was the largest. In 1859 the
little Los Coches Rancho was purchased from the Catholic Church by
Jessie Julian Ames. Then in
1869 the El Cajon Rancho was sold and opened for settlement.
Ed Fletcher overlooking El Cajon Valley c.1908
In the fall of 1870, Benjamin P. Hill came to the
and purchased 10,000 acres from the Pedrorena’s estate to start a
ranch. He built his first
at what is now
Canyon and Willow Roads. There he
raised thoroughbreds and had a training racetrack. This ranch was
described as being “twenty miles from the county seat and post office
. . . and from school and church seven miles.”
Joseph Foster, after his marriage to Martha Swycaffer in 1880, bought
the John B. Rea homestead at the foot of what is now San Vicente Dam.
“Uncle Joe,” as he was affectionately known, and Jim Frary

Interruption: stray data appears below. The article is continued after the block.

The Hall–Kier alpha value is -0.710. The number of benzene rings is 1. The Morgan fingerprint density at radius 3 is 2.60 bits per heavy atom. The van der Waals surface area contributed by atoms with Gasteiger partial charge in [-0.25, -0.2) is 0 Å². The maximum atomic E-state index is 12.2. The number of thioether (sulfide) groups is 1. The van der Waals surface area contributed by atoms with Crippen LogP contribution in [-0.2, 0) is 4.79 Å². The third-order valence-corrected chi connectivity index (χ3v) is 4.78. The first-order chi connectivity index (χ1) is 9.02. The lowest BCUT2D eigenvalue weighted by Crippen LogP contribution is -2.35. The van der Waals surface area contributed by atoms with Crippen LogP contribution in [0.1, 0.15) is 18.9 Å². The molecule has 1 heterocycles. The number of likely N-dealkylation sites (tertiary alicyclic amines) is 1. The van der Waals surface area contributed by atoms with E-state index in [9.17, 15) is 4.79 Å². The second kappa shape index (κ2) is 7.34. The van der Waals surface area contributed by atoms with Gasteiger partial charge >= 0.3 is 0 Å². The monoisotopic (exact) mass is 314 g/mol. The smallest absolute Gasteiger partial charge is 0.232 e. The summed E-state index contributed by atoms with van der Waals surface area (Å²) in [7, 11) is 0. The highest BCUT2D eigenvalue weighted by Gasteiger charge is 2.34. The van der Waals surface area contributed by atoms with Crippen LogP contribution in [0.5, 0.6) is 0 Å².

started a stage coach line from San Diego
to Julian. For 23 years Mr.
Foster was a County Supervisor
for the 3rd District, and served as chairman of the Board of
Supervisors for 14 years.
Benjamin P. Hill c.1880
Martha (Swycaffer) Foster, Joe Foster
& Beatrice Swycaffer c.1890
1886 the newly formed El Cajon Land Company purchased 6,600 acres from
Ben Hill, subdivided the town site, and set aside 45 acres around
for a public park. Immediately
the land company began to promote Lakeside
as a town. To attract people to
the new township, the El Cajon Land Company erected a large 80-room
Victorian-style inn with resort next to Lindo
construction was completed in 1887 at the cost of $50,000.
California c. 1894
Railroad in Lakeside c.1895
When the railroad came to Lakeside
1889, families from throughout the country came on the San Diego
Cuyamaca Eastern Railroad with all the joyous crowding and paraphernalia
appropriate to a school or church picnic. Not
much lake was apparent, and the decorations consisted mostly of sand and
eucalyptus trees, but the picnics were always highly exciting.
Beamer's Blacksmith Shop c.1900
Small businesses began to spring up – Beamer’s Stable and
Blacksmith’s shop, a boarding house which became a general store, a
butcher shop, and a school was started. And to take care of the spiritual needs of the new town, a church
was built in 1896. By the